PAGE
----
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From "Jean T. Anderson" <...@apache.org>
Subject Re: Netiquette: Is there an issue, and can we make the ASF more welcoming?
Date Mon, 08 Aug 2005 15:51:28 GMT
I'd like to add to Bertrand's list:

4) Users logging a Jira bug to ask a technical question.

It looks like a variant of #2 ('The "wrong list" syndrome') but has the 
added annoyance that activity is sent to the project dev list, to which 
the issue submitter may not be subscribed. Indeed the issue submitter 
might not even be on the project user list.

Are other projects encountering this? Is there a way to modify 
project-specific Jira pages to add a notice "To ask a technical 
question, please post to ${project}-user@ "? (Maybe I need to be reading 
a jira faq -- *ouch*).


Bertrand Delacretaz wrote:
> Le 7 août 05, à 16:16, Noel J. Bergman a écrit :
>> ...  - Is there an issue?
> I don't think there is a general issue, but I see three points which 
> might help:
> 1) Talking on lists that one doesn't know well is hard
> For me I feel much more comfortable on dev@cocoon.apache.org than on 
> other lists because I consider that one "my home" at the ASF. I know 
> many of the people who talk there, several of them I have met IRL, and 
> we're used to talk together on the list, we know each other's tone, 
> who's harsher and what it really means, who is sometimes betrayed by 
> their limited english, etc.
> We read between the lines a lot when talking with people that we know well.
> OTOH, when I try to participate in a conversation with people whom I 
> know less, I'm often surprised by the tone of some messages, or I 
> discover pre-existing tensions between people which bend their way of 
> talking, etc. It's just a more foreign environment which makes me feel 
> less comfortable.
> Suggestion: people should make a conscious switch when they leave their 
> "home lists" to talk on other lists, and be extra careful when not at 
> home, mostly about their tone and how they react to the tone of others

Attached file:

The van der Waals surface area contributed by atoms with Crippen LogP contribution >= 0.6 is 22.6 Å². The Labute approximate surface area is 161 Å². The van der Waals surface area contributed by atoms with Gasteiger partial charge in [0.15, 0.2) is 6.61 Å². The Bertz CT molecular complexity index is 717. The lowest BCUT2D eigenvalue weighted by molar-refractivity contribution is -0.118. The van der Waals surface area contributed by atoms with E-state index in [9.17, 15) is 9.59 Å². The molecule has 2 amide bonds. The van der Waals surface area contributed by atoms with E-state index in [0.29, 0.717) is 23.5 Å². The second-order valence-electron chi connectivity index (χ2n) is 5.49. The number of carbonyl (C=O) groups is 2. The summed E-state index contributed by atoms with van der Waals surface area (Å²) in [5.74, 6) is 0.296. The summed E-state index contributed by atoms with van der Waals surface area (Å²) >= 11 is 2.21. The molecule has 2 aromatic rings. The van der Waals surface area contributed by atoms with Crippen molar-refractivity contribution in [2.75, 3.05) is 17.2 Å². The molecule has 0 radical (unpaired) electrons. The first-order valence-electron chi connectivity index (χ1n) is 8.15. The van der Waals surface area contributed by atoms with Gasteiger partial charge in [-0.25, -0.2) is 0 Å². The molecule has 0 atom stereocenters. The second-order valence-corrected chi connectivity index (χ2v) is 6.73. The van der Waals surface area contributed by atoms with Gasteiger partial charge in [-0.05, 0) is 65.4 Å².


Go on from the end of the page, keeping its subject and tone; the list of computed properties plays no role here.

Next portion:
> (who might be "at home" on that list). It's basic netiquette anyway, but 
> maybe we forget about this because the other list is also at the ASF and 
> we think it's home as well.
> 2) The "wrong list" syndrome
> The typical scenario is when a message is copied on the board@ list, 
> then people start talking there even if the discussion does not belong 
> there.
> Then, some people stay away from the discussion because they know it's 
> off-topic there, and this most probably causes valuable opinions to be 
> missing, or the discussion to thin out without any real action.
> Suggestion: define a simple "protocol" for moving discussions to another 
> list when this happen.
> Suggested protocol:
> Reply with [MOVE] in the subject when one feels the discussion should 
> move, and as soon as there are 3 or 5 +1s to this the discussion has to 
> move, starting on the new list with a summary of what was said so far 
> (without breaking privacy of course).
> 3) Lack of whiteboard
> It's well known that the most efficient discussion is an open one around 
> a whiteboard. We have the openness with our lists, but very often we're 
> missing the whiteboard: it's hard to jump in a discussion because one 
> doesn't have a clear picture of the current state, what was said, what 
> was already agreed upon, etc.
> This often causes a lot of friction, misunderstandings, irritation and 
> generally lowers the already poor efficiency of the lists as a way of 
> negociating important issues.
> Suggestion: use more [SUMMARY] messages when discussions go on for a 
> long time and/or for many messages. Or post a progress report on a wiki, 
> without breaking privacy of course. Do that in a "3P" state of mind; 
> Progress, Problems, Perspectives.
> - o -
> Apart from that, I think it's up to each PMC to take care of the tone of 
> their lists. Talking about Cocoon again, because it's the only project 
> where I'm regularly active, we take great care of not letting flamewars 
> go on.
> I'm not saying that the Cocoon team is a perfect one, but there have 
> been several instances of people calming down discussions, often saying 
> "we don't talk like that here" and asking people to get back to factual 
> claims instead of personal stuff.
> It works, the downside is that we tend to be too politically correct 
> sometimes, but in the long term it seems much better than flaming at 
> will. But I don't think any rules will help here, it's just each group 
> that has to take care of themselves.
> -Bertrand

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